Articles - FSA comments on the introduction of RDR

 The Financial Services Authority(FSA) has commented on the introduction of the Retail Distribution Review(RDR). This is the FSA's most extensive and far-reaching policy project to date.

 "The changes aim to improve the quality of advice, reduce mis-selling and, in the longer term, improve the level of consumer confidence and build general levels of trust in advisers.

 The key changes are:

 The cost of advice must be made clear to the customer

 Advice has never been free-but this hasn't always been made clear. It is important that people understand that advice comes at a cost and what that cost is. At the moment, the cost of advice is often obscured in the price of the product and people are not aware how much their investment advice is really costing them.

 We have banned commission payments from product providers to advisers. Advisers will have to clearly explain to the customer upfront how much advice will cost and how the customer will pay for it. This will ensure that the advice advisers give will be in the best interests of the customer, not driven by how much commission they could earn.

 Advisers will be qualified to a higher professional standard

 We are making sure that advisers are competent by raising the minimum professional standard and by making sure that advisers undertake regular training to keep their knowledge of the products in the market up to date.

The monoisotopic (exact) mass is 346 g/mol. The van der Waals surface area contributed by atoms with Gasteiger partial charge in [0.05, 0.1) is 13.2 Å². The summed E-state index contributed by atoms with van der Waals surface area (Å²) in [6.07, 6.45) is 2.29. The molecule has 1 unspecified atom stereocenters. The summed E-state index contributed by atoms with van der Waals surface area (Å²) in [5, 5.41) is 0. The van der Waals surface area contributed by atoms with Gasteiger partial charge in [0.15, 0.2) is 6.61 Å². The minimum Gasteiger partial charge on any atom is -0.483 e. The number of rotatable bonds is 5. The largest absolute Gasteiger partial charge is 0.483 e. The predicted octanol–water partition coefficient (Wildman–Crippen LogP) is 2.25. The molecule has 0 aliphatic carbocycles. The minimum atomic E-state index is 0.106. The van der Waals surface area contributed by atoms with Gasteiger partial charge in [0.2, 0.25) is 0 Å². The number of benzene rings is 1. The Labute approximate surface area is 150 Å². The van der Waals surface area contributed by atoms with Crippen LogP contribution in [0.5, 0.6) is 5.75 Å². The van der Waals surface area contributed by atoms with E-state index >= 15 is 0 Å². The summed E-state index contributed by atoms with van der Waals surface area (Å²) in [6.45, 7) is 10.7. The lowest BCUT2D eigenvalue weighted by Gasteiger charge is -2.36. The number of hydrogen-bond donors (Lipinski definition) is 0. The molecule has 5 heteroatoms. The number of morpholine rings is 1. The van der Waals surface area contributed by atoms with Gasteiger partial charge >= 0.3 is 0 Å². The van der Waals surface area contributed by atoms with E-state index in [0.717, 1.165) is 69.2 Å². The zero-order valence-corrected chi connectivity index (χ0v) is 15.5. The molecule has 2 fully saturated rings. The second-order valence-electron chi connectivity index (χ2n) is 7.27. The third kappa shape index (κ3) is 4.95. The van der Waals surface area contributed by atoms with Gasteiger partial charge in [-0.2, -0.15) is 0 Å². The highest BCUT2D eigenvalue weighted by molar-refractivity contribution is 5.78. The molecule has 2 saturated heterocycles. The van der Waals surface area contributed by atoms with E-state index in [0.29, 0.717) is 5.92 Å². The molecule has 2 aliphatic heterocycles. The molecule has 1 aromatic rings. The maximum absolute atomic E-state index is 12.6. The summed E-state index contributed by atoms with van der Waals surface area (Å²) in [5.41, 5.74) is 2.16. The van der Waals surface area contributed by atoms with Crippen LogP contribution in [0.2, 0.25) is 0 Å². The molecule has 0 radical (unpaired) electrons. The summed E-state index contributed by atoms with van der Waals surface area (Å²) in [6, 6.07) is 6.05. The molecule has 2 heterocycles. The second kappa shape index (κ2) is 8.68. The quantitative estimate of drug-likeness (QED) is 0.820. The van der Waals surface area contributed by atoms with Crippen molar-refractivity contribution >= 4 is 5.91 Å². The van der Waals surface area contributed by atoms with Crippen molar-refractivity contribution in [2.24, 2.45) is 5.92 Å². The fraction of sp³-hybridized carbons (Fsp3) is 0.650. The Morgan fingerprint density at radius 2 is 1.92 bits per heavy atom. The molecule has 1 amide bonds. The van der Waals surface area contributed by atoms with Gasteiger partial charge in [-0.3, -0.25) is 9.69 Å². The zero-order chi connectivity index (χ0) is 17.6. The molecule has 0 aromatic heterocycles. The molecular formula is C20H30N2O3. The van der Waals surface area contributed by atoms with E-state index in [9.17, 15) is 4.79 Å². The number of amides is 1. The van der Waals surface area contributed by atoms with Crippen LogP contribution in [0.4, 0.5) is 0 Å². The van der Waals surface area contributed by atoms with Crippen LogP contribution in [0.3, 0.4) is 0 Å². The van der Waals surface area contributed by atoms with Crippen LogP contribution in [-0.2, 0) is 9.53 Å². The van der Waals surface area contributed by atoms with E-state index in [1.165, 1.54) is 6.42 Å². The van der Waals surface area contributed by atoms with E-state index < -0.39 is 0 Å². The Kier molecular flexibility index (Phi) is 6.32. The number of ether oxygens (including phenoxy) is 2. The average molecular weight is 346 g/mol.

Advisers will need to subscribe to a code of ethics, hold an appropriate qualification, carry out at least 35 hours of continuing professional development a year, and hold a Statement of Professional Standing (SPS) from an accredited body.

 The type of service that advisers offer will be clearly explained

 Financial advisers will have to clearly describe their services as either ‘independent’ or ‘restricted’. Advisers that provide ‘independent’ advice will be able to consider all types of retail investment products which could meet the customer’s needs and consider products from all firms across the market.

 A ‘restricted’ adviser will only be able to recommend certain products, product providers, or both. This means they might only offer products from one company, or just one type of product."

 Linda Woodall, head of investment intermediaries, FSA said, “The changes will improve customer confidence–we want people to feel that they are getting a service from their financial adviser that is relevant to their circumstances and in their best interests.

 These changes are about making the cost of advice clearer, where else would you buy something without knowing in advance how much it costs? Customers will now know how much advice is costing them, the service that they are receiving, and be reassured that their adviser is qualified.”

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